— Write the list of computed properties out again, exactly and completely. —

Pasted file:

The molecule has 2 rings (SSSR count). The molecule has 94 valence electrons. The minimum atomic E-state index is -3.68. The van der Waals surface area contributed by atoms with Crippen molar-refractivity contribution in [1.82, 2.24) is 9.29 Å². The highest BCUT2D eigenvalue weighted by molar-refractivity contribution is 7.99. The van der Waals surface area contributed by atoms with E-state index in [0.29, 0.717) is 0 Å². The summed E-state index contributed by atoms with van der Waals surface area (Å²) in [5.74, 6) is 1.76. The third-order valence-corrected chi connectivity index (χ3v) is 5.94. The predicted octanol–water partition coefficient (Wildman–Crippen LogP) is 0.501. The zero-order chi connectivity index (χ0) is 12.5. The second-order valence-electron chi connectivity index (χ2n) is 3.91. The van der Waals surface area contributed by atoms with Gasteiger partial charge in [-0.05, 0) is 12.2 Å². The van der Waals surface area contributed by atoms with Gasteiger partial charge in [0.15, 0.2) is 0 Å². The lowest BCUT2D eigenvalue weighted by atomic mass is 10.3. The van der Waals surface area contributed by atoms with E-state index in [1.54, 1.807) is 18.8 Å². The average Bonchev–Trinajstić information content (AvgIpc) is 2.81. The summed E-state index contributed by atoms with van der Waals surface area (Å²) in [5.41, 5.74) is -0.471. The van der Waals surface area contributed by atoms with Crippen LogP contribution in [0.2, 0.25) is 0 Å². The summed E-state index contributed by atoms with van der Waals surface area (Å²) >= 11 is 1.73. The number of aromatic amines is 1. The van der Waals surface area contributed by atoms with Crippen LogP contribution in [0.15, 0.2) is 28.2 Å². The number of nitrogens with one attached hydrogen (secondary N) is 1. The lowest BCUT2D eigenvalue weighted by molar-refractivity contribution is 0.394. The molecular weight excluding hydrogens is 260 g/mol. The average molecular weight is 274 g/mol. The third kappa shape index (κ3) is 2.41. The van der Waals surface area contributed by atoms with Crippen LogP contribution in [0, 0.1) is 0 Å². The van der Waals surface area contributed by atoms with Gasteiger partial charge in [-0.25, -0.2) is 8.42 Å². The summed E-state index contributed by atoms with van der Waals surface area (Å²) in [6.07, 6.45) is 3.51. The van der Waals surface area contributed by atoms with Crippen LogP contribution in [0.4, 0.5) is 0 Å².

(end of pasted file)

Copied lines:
The molecule has 2 rings (SSSR count). The molecule has 94 valence electrons. The minimum atomic E-state index is -3.68. The van der Waals surface area contributed by atoms with Crippen molar-refractivity contribution in [1.82, 2.24) is 9.29 Å². The highest BCUT2D eigenvalue weighted by molar-refractivity contribution is 7.99. The van der Waals surface area contributed by atoms with E-state index in [0.29, 0.717) is 0 Å². The summed E-state index contributed by atoms with van der Waals surface area (Å²) in [5.74, 6) is 1.76. The third-order valence-corrected chi connectivity index (χ3v) is 5.94. The predicted octanol–water partition coefficient (Wildman–Crippen LogP) is 0.501. The zero-order chi connectivity index (χ0) is 12.5. The second-order valence-electron chi connectivity index (χ2n) is 3.91. The van der Waals surface area contributed by atoms with Gasteiger partial charge in [-0.05, 0) is 12.2 Å². The van der Waals surface area contributed by atoms with Gasteiger partial charge in [0.15, 0.2) is 0 Å². The lowest BCUT2D eigenvalue weighted by atomic mass is 10.3. The van der Waals surface area contributed by atoms with E-state index in [1.54, 1.807) is 18.8 Å². The average Bonchev–Trinajstić information content (AvgIpc) is 2.81. The summed E-state index contributed by atoms with van der Waals surface area (Å²) in [5.41, 5.74) is -0.471. The van der Waals surface area contributed by atoms with Crippen LogP contribution in [0.2, 0.25) is 0 Å². The summed E-state index contributed by atoms with van der Waals surface area (Å²) >= 11 is 1.73. The number of aromatic amines is 1. The van der Waals surface area contributed by atoms with Crippen LogP contribution in [0.15, 0.2) is 28.2 Å². The number of nitrogens with one attached hydrogen (secondary N) is 1. The lowest BCUT2D eigenvalue weighted by molar-refractivity contribution is 0.394. The molecular weight excluding hydrogens is 260 g/mol. The average molecular weight is 274 g/mol. The third kappa shape index (κ3) is 2.41. The van der Waals surface area contributed by atoms with Crippen LogP contribution in [0, 0.1) is 0 Å². The van der Waals surface area contributed by atoms with Gasteiger partial charge in [-0.25, -0.2) is 8.42 Å². The summed E-state index contributed by atoms with van der Waals surface area (Å²) in [6.07, 6.45) is 3.51. The van der Waals surface area contributed by atoms with Crippen LogP contribution in [0.4, 0.5) is 0 Å².